Biodegradable nets | Resistance and Durability

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Are biodegradable fishing nets a secure alternative?

In order to evaluate the potential of the selected biodegradable resin (PBSAT) as an alternative to nylon monofilament or others for the production of biodegradable fishing nets, different laboratory tests related to its mechanical strength and biodegradability were carried out by the University of Minho. The results are promising since there seem to be an adequate balance between the expected mechanical strength and the biodegradation of PBSAT, in a marine environment.

The introduction of biodegradable materials in the fishing industry is promising, considering the negative impacts resulting from the fishing activity such as marine pollution and ghost fishing produced by fishing gear usually discarded or lost during the activity. The implementation of new solutions more adapted to the marine environment and the consequent protection of marine species is increasingly urgent and essential, considering that marine life is related to various ecosystem services at an environmental, social, and economic level.

In order to study the mechanical strength of PBSAT, tensile tests were carried out on dozens of nets of mesh made out of this material, before and after being used in experimental fishing campaigns. The results indicate some strength variability after use and exposure of the material to adverse and marine conditions, however without compromising the mechanical efficiency, proving to be favourable for the case study. The evaluation processes of mechanical and biological degradation in the laboratory were carried out through different tests, including characterization by scanning electron microscopy, which allowed the assessment of the surface morphology and the chemical composition of the material. The biodegradability test was also carried out in the laboratory by measuring the dissolved oxygen demand in seawater (BOD), which essentially allows the study of the material's biodegradation processes by aerobic organisms, under submerged marine conditions. The material, for the different monofilament diameters, showed different degradation signs such as delamination, mechanical abrasion, variation of the section geometry, and diameter reduction of the monofilament. Regarding the BOD test, the results showed a decrease in dissolved oxygen in the sample and therefore, a potential positive indicator of biodegradability in the marine environment. In situIn situ, other tests are also underway to study the long-term mechanical and biodegradation behaviour in real conditions, which will last for at least 2 years, the necessary time for the material to be biodegraded. For this, analyses of scanning electron microscopy, mechanical strength, and weight loss are carried out periodically to assess the evolution of the material with the exposure time to the real conditions of use.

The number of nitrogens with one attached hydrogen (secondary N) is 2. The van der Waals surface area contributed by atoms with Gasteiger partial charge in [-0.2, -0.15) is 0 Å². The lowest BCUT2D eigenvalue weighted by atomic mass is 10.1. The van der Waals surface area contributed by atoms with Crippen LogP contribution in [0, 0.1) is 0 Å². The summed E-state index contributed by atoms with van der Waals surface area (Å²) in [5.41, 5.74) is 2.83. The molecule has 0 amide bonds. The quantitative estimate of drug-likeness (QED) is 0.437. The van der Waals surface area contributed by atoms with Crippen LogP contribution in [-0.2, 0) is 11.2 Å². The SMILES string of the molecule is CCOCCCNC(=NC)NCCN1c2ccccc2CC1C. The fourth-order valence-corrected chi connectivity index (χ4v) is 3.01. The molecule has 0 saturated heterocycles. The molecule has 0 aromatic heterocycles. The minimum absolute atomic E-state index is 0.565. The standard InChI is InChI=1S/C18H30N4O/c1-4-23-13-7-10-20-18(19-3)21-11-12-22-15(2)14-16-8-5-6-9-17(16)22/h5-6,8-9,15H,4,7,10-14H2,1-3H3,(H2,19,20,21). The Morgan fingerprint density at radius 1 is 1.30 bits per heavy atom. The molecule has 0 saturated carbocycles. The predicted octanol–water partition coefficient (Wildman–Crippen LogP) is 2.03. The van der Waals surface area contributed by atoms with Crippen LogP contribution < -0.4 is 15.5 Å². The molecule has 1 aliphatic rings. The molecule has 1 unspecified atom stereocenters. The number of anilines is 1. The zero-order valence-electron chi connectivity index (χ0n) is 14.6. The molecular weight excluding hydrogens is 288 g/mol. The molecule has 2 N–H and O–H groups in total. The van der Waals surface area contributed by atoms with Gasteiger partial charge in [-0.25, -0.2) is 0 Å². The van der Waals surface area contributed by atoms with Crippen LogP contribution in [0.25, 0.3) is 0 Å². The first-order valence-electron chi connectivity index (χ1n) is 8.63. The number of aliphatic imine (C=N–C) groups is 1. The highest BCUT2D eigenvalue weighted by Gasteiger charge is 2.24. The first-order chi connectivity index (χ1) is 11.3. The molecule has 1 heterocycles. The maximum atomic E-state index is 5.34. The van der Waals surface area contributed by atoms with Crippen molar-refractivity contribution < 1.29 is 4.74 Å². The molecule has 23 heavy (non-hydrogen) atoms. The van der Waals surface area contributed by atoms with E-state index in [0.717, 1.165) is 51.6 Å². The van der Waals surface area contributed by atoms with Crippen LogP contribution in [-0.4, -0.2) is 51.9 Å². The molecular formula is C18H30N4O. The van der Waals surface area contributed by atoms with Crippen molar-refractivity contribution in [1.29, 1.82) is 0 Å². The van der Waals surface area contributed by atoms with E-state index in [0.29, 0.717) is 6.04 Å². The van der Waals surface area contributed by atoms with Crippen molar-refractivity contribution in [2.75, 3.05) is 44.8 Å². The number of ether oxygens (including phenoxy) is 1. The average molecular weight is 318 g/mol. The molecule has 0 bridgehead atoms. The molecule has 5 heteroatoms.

Our relationship with fishing activity is already quite ancient, with the first records of the use of fishing nets being found back in 8300 years BC. Since then, various materials have been used for fishing nets production, from natural materials such as cotton, silk, wool, and hemp to plastics, like nylon. Nylon has been the most used since the mid-1940s because of its high durability and fishing efficiency. However, nylon is a material that presents a high resistance to degradation, and even when degraded, contributes to the problem of microplastic proliferation, continuing to present not only serious environmental and social risks but also economic impacts.

The E-Redes project is a pilot study promoted by the Municipality, in partnership with the municipal company Esposende Ambiente, the University of Minho, and the Environmental Association - Rio Neiva, which aims at promoting the use of biodegradable nets and, at the same time, collect, quantify and monitor the marine litter arriving at the beaches of the municipality.

In this way, the Municipality of Esposende is contributing to the fulfilment of the Sustainable Development Goals (SDGs) of the UN 2030 Agenda, namely SDG 12 - Sustainable Production and Consumption, SDG14 - Protect Marine Life, and SDG 17 – Partnerships for the Implementation of the Sustainability Goals.

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Financed by:

a promover uma pesca sustentável

Programme operator

republica portuguesa




Project financed by
Iceland, Liechenstein and Norway through EEA Grants

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